- Training programs are at the heart of a Walmart rebranding effort focused on positioning the company as a worker-focused and community minded company, reports the New York Times. The retail giant's Walmart Academy has classrooms in 150 stores across the country where employees learn skills ranging from how to create profit and loss statements to better management skills.
- In addition to Walmart Academy, which is for workers on a managerial track, Walmart runs Pathways, a separate training program for entry-level employees. Most of the 380,000 workers in the program receive a $1 an hour raise for completing the training, the Times says.
- According to the Times, in the last two years, Walmart invested $2.7 billion in worker training initiatives and higher wages for 1.2 million of its workers in response to increased competition. Walmart faces a formidable challenge from Amazon and a key differentiator for the brick-and-mortar retailer could be creating a pleasant in-store shopping experience, which requires an engaged and well-trained workforce, the Times notes.
Walmart has a rocky past when it comes to worker-oriented policies, but it has taken steps to address some assertions. Worker advocacy groups like the National Employment Law Project have asserted for years that Walmart and other companies operating in low-wage industries like retail should be prioritizing a living wage of $15 an hour for workers. In 2015, Walmart raised its starting wage to $9 an hour, $1.75 above the federal minimum wage.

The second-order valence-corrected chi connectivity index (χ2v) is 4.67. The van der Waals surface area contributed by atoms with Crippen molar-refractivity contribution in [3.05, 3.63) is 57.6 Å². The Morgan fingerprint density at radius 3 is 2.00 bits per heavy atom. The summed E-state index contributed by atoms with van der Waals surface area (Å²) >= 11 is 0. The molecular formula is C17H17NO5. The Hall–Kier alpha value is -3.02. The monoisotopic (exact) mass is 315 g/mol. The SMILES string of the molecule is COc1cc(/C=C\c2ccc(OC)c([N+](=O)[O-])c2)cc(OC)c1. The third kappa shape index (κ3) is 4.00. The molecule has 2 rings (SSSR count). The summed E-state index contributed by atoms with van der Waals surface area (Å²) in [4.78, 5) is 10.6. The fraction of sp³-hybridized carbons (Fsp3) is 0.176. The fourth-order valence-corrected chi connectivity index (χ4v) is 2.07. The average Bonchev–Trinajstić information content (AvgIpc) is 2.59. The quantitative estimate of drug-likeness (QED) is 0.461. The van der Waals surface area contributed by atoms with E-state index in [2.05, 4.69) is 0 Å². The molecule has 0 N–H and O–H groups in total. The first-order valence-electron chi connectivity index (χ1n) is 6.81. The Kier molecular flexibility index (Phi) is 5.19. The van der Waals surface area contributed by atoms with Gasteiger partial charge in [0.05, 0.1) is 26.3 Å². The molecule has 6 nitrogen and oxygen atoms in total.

However, wages aren't the only factor at play. There's no question that many low-wage, low-skill industries struggle with worker retention and engagement — training programs could be one solution to those challenges. Some employers have focused on helping workers gain access to continuing education outside the workplace, but in some industries, an in-house solution may be more sustainable.
What works for white-collar workers may not be appropriate for blue-collar workers, experts note. Education benefits should be guided by employee needs, meaning for some workers job-applicable skills training is a good solution, but that needs to be tempered in cases such as Walmart's with an understanding of exactly how the skills gained help employees.
The retail-focused skills Walmart workers gain through training won’t likely make up for the high-paying manufacturing jobs workers used to have access to in many rural areas. A training program that only prepares workers to be better Walmart employees may be good for the company, but could fall short of truly helping workers and through them boosting the broader community. But, a program that builds management or entrepreneurial skills could help the workforce at large by honing skills workers might not otherwise be able to develop.